Eller’s selection a big surprise
Sid Hartman

I pointed out that this same Hall of Fame committee had named Eller to the All-1970s team. And Eller had a lot of statistics in his favor, including being one of the career sack leaders with 138 1/2.

But the reason I was surprised is because the field was so tough. Elway and Sanders were a cinch to be two of the maximum six that can be voted in.

You had great candidates, like Chicago defensive end Richard Dent; Cliff Harris, Bob Hayes and Rayfield Wright from Dallas’ Super Bowl teams of the 1970s; Art Monk, maybe the greatest receiver to play for Washington; Miami offensive lineman Bob Kuechenberg; former Vikings and Broncos tackle Gary Zimmerman; and former New York Giants linebacker Harry Carson.

March 10, 2006

03-10-06 News

Filed under: News — DjTj @ 2:54 pm

Syracuse University Athletics
Monk And MacPherson On College Football Hall Of Fame Ballot

MORRISTOWN, N.J. – Former Orange wide receiver Art Monk and former head coach Dick MacPherson were listed on the 2006 Division I-A Ballot for induction into the College Football Hall of Fame, announced on March 9 by the National Football Foundation (NFF). Seventy-seven players and seven coaches are vying for college football’s top honor.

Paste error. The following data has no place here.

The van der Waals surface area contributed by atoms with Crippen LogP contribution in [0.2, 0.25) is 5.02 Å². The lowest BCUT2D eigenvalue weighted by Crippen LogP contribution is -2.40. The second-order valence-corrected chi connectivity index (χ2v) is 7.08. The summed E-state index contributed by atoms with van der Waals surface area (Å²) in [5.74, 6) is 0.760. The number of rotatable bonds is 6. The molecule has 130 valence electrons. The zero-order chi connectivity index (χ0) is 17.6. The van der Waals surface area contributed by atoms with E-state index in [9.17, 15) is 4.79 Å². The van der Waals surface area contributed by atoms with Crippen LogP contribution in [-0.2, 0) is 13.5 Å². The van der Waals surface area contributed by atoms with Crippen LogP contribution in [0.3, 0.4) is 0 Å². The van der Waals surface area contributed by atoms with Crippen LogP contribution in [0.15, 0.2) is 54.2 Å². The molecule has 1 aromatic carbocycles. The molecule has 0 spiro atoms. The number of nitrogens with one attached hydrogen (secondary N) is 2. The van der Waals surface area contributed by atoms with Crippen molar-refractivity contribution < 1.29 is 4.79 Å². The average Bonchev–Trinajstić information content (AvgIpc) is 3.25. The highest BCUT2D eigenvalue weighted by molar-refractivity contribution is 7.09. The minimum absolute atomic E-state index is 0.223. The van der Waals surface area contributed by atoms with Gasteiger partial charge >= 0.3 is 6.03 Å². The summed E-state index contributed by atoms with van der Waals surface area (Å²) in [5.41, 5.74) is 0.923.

At SU, Monk holds the single-game record for receptions in a game with 14, which he accomplished against Navy in 1979. He is tied for sixth all-time at SU in career receptions with 102. Monk’s 1,644 career receiving yards is seventh in school history, while his 47.0 yards per game average ranks ninth all-time.
Monk led the Orange in receiving three times. In 1977, he caught 41 balls for 590 yards and four touchdowns. In 1978, he caught 19 passes for 293 yards and a pair of touchdowns. Finally, in 1979, Monk recorded 40 catches for 716 yards and three touchdowns to earn first-team All-America honors.
In his NFL career, Monk participated in three Super Bowls with the Washington Redskins and won two. He was a three-time Pro Bowl selection. He finished his 16-year NFL career with 12,721 receiving yards on 940 catches. He had a 13.5 average and totaled 68 touchdowns.
The Hall of Fame class will be announced on May 16 in New York City at the Marriot Marquis. Inductions will take place at the NFF’s 49th Awards Dinner on December 5 at the Waldorf-Astoria in New York City. Inductees will be officially enshrined in the summer of 2007.

Edwin Pope

Filed under: Voter Articles — DjTj @ 12:26 am